One in three of the UK’s 10 million smokers has a mental disorder. Although 20% of the general population smokes, the figure among people with mental health disorders is 40%, and even higher in those with severe mental health problems. Those with mental disorders smoke more cigarettes, are more addicted to nicotine, and find it harder to quit. Many are discouraged from quitting by mistaking the symptoms of nicotine withdrawal for those of their mental disorder. However, stopping smoking improves mental health in the longer term.
Although the prevalence of smoking in the UK has fallen substantially over the past two decades, among people with mental disorders it has barely changed. The report finds that the high prevalence of smoking is likely to account for much of the substantially lower life expectancy, some 10 years or more, of people with mental disorders. Smoking also reduces quality of life, exacerbates poverty, increases drug requirements to control symptoms, and adds to social stigma in this group.
Professor Louise Howard, Professor of women’s mental health, King’s IoP, said: ‘Support for people with mental health problems to stop smoking needs to be prioritised urgently to improve not only the health of this vulnerable group but also the next generation, as smoking is the leading preventable cause of fetal and infant morbidity and mortality – pregnant women with mental health problems are motivated to stop smoking but are more likely to be smoking through pregnancy than other women. Doctors, nurses and other health professionals are missing opportunities to help smokers with mental health problems to quit and much more could be done to encourage uptake of cessation support, or the use of medicinal nicotine to reduce harm from smoking.’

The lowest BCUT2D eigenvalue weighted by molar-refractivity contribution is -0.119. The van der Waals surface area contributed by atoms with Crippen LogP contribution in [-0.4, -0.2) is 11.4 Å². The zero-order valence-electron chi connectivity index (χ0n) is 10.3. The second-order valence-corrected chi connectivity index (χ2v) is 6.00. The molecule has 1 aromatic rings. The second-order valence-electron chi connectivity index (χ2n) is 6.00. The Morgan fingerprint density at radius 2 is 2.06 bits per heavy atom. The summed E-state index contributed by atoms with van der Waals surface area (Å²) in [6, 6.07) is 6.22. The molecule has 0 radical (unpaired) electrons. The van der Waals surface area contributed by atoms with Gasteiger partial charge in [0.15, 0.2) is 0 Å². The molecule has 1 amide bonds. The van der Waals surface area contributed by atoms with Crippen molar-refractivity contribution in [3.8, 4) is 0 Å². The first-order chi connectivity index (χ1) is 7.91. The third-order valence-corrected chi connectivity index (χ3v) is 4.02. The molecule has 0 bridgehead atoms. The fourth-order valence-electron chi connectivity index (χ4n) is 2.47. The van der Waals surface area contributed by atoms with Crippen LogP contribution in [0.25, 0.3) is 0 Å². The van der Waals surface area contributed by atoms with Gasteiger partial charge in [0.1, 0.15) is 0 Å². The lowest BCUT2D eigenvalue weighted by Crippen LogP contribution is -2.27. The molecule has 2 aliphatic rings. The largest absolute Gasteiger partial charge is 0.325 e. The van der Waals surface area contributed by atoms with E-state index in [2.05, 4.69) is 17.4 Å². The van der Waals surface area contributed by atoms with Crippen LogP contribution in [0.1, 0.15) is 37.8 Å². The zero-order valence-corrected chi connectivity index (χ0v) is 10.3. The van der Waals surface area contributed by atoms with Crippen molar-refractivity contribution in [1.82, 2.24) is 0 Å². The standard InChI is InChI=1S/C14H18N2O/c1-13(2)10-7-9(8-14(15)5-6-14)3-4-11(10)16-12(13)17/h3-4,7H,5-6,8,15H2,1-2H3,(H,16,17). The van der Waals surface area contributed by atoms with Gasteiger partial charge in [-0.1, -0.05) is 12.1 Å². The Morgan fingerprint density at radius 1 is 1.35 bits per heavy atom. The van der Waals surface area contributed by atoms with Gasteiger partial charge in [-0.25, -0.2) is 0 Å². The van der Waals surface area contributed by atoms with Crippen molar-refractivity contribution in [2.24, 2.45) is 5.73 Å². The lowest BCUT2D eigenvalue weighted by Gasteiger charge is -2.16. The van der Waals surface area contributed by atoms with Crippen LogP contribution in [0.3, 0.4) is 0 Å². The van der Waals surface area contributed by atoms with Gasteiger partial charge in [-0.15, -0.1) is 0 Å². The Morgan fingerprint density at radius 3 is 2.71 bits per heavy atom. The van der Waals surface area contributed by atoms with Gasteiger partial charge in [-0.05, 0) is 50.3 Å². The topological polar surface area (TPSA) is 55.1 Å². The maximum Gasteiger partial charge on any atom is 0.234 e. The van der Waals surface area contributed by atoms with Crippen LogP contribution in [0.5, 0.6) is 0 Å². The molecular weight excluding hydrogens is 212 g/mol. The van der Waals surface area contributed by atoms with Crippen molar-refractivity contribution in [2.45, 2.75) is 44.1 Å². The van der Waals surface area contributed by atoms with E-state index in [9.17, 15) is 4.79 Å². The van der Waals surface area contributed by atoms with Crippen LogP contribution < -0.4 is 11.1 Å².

People treated in specialist mental health settings are the most disadvantaged when it comes to the provision of cessation services. While heavy smokers often reduce consumption due to the smoke-free setting, studies have shown that there is a ‘culture’ of smoking in many service settings, and some light or moderate smokers will actually smoke more due to boredom, stress or as a means of socialising in service settings. Healthcare staff are often complicit in maintaining this culture, for example by prioritising supervision of smoking breaks rather than promoting smoke cessation interventions.
Although all NHS mental health trusts in England have now implemented smoke-free policies, lack of monitoring makes it difficult to evaluate their effectiveness. Resources allocated to enforcing smoke-free policies, including those that would ensure the provision of adequate behavioural and pharmacological support (such as staff training and provision of NRT), are often lacking, and there are complex barriers to the implementation of effective tobacco dependence treatment in mental healthcare settings. Resources that could be used to help smokers to quit are often channelled primarily into enabling smoking, through the provision of smoking shelters, and staff-supervised smoking breaks.